LITTLE ROCK — More than 1,000 ballots went uncounted in the May 20 primary election because of Arkansas’ new voter ID law, according to a motion filed Tuesday that asks a judge to block further implementation of the law.
An attorney for the American Civil Liberties Union of Arkansas and the Arkansas Public Law Center filed the motion in Pulaski County Circuit Court on behalf of four Arkansas voters who challenged Act 595 of 2013, which requires voters to show photo identification at the polls and submit an approved form of identification with an absentee ballot.
Pulaski County Circuit Judge Tim Fox ruled last month that Act 595 is unconstitutional, but he stayed his order pending an appeal by the state, leaving the law in effect for the May 20 primary election and the June 10 primary runoff. The motion filed Tuesday asks Fox to lift that stay so the law cannot be enforced in future elections while the case is on appeal.
The motion states that based on information gathered from 72 counties, 131 ballots cast in person on May 20 and 933 absentee ballots cast in that election were not counted because of the voter ID law.
“Given the evidence of impact on voters from the recent primary election, plaintiffs submit that irreparable harm in the form of potentially thousands of registered voters being disenfranchised during the general election will result if the stay is left in place during the appeal,” the motion states.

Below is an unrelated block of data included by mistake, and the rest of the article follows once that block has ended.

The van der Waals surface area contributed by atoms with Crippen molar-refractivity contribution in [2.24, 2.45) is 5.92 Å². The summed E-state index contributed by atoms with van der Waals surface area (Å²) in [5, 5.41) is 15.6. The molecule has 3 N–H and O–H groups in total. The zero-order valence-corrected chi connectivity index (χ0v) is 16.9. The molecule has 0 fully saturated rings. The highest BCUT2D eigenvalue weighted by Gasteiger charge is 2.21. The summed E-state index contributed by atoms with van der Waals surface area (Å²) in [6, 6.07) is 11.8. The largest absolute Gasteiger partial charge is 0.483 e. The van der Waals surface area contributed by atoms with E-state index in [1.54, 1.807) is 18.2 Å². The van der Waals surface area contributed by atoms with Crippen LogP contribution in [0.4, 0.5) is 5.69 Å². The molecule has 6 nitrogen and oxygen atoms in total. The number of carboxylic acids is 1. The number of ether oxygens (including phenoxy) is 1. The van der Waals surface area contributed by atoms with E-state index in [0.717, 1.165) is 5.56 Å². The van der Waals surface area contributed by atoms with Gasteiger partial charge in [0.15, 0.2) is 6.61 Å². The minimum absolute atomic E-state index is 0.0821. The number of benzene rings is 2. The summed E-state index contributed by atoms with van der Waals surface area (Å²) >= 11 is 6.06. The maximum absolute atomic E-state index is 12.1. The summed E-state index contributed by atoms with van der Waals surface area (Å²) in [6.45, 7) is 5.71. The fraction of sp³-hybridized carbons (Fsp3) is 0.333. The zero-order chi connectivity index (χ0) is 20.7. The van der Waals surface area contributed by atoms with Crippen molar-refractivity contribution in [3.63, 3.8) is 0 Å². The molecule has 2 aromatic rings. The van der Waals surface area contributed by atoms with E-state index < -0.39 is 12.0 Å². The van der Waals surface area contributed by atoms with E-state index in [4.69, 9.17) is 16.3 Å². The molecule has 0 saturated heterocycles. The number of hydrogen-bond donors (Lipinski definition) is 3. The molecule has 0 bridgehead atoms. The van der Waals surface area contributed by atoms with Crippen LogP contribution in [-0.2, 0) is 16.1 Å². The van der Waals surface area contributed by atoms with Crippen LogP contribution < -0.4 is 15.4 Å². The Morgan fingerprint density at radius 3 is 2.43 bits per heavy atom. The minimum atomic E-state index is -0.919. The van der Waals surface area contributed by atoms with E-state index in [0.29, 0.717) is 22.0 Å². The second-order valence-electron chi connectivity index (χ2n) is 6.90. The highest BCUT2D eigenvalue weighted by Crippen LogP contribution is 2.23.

Act 595 allows voters who do not show photo ID at the polls to cast a provisional ballot and gives them until noon on the Monday after the election to submit photo ID to the county clerk or county election commission so the ballot can be counted. It does not provide a similar remedy for voters who fail to submit identification with an absentee ballot.
ACLU Legal Director Holly Dickson said in a statement Tuesday, “The Arkansas Constitution says that Arkansans are guaranteed free and fair elections, but this law sets aside legitimate votes. That attacks the foundation of our system of government, and we are asking the court to protect voters and the integrity of our elections by letting voters vote.”
Aaron Sadler, a spokesman for the attorney general’s office, said the office was reviewing the motion.
Mark Myers, spokesman for the secretary of state’s office, said Tuesday, “We received the motion today and we’re reviewing it. However, we think the stay was appropriate in the first place and hope that the judge will continue the stay.”
Democratic Gov. Mike Beebe vetoed Act 595 last year, but the Republican-led Legislature overrode the veto.
Fox ruled last month that the law imposes requirements on voters that go beyond the requirements in the Arkansas Constitution. He had struck down the law in April in a separate case, but the state Supreme Court overturned that ruling, saying the constitutionality of the law was not an issue in that case.
In Jefferson County, 90 absentee ballots from the May 20 primary were not counted because they failed to meet the new ID standards, said election coordinator Will Fox III, who believed there was also one documented case from the primary of a voter being turned away from the polls on election day because of a lack of voter ID. In the June 10 runoff election, no ballots were rejected because of voter ID issues, he said.